Platelet function abnormalities in KD were first reported by Yamada et al in 1978 (14). Studies in platelet activation markers in KD have subsequently been undertaken in Japan, USA, and Italy [Table.4]. Genetic risk factors and clinical presentation of KD differ among various populations and ethnicities. Hence platelet reactivity in KD can also be expected to be different in different populations. The important differences in clinical presentation of KD at Chandigarh, North India observed were the relatively higher rates of KD in children > 5 years of age compared to other population, and the relatively earlier occurrence of periungual peeling and thrombocytosis during acute phase of illness (15). Present study has been undertaken to analyse one of the most sensitive platelet activation markers, i.e. MPAs, by flow cytometry in a North Indian cohort of KD. To the best of our knowledge, MPAs has not been studied in acute and subacute phases of KD till date, and our study is perhaps the first attempt along these lines.
Levels of MPA% were found to be significantly elevated in children with KD compared to febrile controls and healthy controls in our study (median levels of 41.3%, 5.98%, and 4.48% respectively, p<0.001). MPA% levels significantly decreased after treatment with IVIg (median: 41.3% vs 18.5%, p <0.001) [Fig.2]. Elevations in MPA% suggest excess activation of platelets in KD compared to other common childhood febrile illnesses. Previous studies report that other platelet activation markers (e.g. neutrophil-platelet aggregates, platelet-derived microparticles, platelet VEGF levels, betathromboglobulin levels, PF4 levels, and platelet CD62P expression) are also elevated in acute phase of KD (7-13). Our study had a high proportion of children with incomplete KD (35.7%), which is in line with other recent studies from Asia (16, 17). Median duration of fever in our cohort of children with KD was 13.5 days that is higher compared to the European and North American cohorts (18, 19). Duration of fever may have impacted MPA% values in children with KD, as most of our patients were diagnosed more than 10 days after the disease onset when the platelet counts begin to increase. However, comparison of MPA% between children with fever duration ≤10 days and >10 days did not show any statistically significant difference. Ueno et al studied neutrophil-platelet aggregates (NPAs) in Japanese children with KD who had a median duration of fever of 4 days and had shown that NPAs% levels were significantly higher in KD compared to febrile controls (11).
Median levels of MPA% on follow-up at 3 months were lower compared to levels measured 24 hours after IVIg therapy, but higher than values obtained in age and sex-matched controls. It suggests that patients with KD may have a prolonged endotheliitis even after control of systemic inflammation with IVIg therapy. Laurito et al analyzed MPAs in patients with KD several years after the acute phase (mean interval- 76 months). Authors reported that CD41 expression at baseline and after ADP stimulation was significantly higher in patients compared to controls. However, MPA% levels were not significantly different between two populations (9). In a recent study by Yahata et al., platelet-derived microparticles were found to have rebound elevations in 8 of 14 patients with KD after discontinuation of aspirin (10). In our study also, we found rebound elevation in MPA% levels in 2 patients at 3 months of follow-up. However, majority of patients had lower levels even after discontinuation of aspirin.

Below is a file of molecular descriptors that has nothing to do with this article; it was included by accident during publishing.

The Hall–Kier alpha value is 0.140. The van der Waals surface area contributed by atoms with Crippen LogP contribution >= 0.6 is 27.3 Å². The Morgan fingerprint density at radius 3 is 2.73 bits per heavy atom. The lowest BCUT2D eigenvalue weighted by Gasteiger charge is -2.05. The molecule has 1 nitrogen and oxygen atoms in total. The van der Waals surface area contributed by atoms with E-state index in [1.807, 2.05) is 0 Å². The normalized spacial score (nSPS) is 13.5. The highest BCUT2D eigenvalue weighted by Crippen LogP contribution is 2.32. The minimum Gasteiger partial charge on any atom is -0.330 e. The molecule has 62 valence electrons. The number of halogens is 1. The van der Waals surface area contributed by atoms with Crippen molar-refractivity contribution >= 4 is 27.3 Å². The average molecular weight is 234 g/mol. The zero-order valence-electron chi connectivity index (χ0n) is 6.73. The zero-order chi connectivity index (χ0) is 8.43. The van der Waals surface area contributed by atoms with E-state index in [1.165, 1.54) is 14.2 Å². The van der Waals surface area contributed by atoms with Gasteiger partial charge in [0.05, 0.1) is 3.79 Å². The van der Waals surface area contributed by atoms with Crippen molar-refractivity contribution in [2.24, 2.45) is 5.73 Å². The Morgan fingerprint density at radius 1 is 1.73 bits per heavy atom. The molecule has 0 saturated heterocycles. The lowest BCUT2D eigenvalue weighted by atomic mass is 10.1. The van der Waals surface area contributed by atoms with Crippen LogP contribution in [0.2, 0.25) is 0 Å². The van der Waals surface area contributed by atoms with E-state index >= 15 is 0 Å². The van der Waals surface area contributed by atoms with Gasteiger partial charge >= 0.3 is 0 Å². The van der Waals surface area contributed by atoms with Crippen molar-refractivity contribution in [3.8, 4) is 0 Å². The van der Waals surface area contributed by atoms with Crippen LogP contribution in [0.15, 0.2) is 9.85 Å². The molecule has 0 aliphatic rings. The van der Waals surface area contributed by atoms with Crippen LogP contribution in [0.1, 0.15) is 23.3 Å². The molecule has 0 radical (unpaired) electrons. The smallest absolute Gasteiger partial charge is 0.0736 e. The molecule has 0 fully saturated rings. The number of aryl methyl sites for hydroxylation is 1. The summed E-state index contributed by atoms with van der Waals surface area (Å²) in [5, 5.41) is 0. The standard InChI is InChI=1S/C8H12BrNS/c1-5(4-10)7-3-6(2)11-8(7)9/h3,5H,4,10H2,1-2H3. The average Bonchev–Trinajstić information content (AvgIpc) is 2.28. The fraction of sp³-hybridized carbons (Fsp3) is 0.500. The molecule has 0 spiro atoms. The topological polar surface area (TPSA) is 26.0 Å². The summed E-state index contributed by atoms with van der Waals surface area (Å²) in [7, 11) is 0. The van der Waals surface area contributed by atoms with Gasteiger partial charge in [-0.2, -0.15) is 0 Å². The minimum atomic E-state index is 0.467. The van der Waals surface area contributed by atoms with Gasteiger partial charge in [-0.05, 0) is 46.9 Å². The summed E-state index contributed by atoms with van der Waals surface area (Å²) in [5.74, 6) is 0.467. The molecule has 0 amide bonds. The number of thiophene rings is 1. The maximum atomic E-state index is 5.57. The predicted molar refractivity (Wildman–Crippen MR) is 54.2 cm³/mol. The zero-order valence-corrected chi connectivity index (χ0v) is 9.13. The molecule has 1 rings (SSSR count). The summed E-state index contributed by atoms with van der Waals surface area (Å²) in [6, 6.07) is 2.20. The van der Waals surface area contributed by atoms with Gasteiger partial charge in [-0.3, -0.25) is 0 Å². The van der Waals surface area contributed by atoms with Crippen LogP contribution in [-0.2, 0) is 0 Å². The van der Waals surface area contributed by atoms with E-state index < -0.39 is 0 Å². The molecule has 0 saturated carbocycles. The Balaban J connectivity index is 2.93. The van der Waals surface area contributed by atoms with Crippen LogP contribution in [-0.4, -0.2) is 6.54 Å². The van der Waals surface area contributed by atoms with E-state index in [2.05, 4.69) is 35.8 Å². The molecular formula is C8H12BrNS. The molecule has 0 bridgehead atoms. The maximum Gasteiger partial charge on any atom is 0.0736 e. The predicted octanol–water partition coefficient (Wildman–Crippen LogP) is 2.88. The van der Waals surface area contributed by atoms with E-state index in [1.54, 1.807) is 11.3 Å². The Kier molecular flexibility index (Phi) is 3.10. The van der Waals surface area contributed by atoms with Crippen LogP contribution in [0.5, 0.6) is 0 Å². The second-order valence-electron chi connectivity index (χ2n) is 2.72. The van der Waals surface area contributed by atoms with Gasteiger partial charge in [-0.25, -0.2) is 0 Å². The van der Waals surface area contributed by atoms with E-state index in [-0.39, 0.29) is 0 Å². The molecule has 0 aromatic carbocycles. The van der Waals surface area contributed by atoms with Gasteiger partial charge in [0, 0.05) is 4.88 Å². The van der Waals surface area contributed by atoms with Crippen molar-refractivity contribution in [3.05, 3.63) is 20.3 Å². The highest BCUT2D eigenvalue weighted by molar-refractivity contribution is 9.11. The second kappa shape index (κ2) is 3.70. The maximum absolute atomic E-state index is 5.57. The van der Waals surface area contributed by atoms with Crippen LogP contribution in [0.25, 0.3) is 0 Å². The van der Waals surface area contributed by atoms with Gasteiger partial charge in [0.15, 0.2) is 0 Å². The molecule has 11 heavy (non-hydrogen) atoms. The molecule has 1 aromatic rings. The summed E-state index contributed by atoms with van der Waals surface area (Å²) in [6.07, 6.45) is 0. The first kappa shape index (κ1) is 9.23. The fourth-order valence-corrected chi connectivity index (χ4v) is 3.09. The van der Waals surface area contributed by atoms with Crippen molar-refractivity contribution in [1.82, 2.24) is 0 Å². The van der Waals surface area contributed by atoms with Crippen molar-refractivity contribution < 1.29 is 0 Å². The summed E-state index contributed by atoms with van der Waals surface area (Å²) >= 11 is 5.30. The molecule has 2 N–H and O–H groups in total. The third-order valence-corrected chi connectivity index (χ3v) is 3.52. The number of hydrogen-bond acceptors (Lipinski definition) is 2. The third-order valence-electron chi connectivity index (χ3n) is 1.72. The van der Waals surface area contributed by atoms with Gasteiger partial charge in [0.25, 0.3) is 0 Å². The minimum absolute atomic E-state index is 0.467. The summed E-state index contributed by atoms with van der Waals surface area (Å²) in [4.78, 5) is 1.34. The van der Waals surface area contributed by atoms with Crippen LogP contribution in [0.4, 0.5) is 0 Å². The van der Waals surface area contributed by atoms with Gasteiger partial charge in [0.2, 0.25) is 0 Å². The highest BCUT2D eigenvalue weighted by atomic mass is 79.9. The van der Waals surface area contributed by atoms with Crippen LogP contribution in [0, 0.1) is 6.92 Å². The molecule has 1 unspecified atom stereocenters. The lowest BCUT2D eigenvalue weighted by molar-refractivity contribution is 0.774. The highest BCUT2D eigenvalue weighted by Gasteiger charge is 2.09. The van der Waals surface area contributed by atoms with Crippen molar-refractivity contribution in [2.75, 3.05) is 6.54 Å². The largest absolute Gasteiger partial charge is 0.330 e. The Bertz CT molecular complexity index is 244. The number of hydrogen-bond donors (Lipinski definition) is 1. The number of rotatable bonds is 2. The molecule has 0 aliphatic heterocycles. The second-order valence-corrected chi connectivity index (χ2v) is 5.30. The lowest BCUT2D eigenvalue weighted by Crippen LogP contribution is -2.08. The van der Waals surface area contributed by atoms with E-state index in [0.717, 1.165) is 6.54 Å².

Ueno et al. reported that levels of NPAs were significantly higher in patients with CAAs when compared with patients without CAAs (11). In our study, levels of MPA% were not different between patients with CAAs (n=3) and those without CAAs (n=11). Apparent discrepancy in results could be explained by differences in ethnicities of the study populations, small sample size in both studies, and differences in methodology of assessment of platelet activation. Ueno et al. also reported that levels of neutrophil-platelet aggregates were significantly lower in patients with KD treated with both IVIg and oral prednisolone than in patients who received IVIg alone (11). Corticosteroids were not used in any patients in our cohort.
A limitation of our study is the small sample size. This is understandable considering the fact that the protocol had to be completed in a limited span of time. Being a single centre study, there was uniformity in diagnosis and treatment protocols followed for management. Efforts were put in to standardize laboratory assays for MPAs before commencement of the study. We could use only single surface marker-CD14 for identification of monocytes in our study, as it is expressed both in classical and non-classical monocytes (20). CD14 can also be weakly expressed in some neutrophils and B cells, so, monocytes alone may not have been accurately captured in our experiment. Use of an imaging flow cytometry could have precisely showed the aggregates of monocytes and platelets (21), however, we could not use this modality in our study. Our patient cohort had a high proportion of children with KD who had fever of more than 10 days duration (64.3%). More studies are needed in future to decipher the platelet activation status in early stages of KD.
To conclude, MPA% was significantly elevated in our cohort of children with KD when compared with age and sex-matched febrile and healthy controls. Future long-term studies are warranted to find out whether elevated MPAs in KD would have any clinical implications. This may provide a theoretical basis for additional immunosuppressive and/or antiplatelet therapy in KD.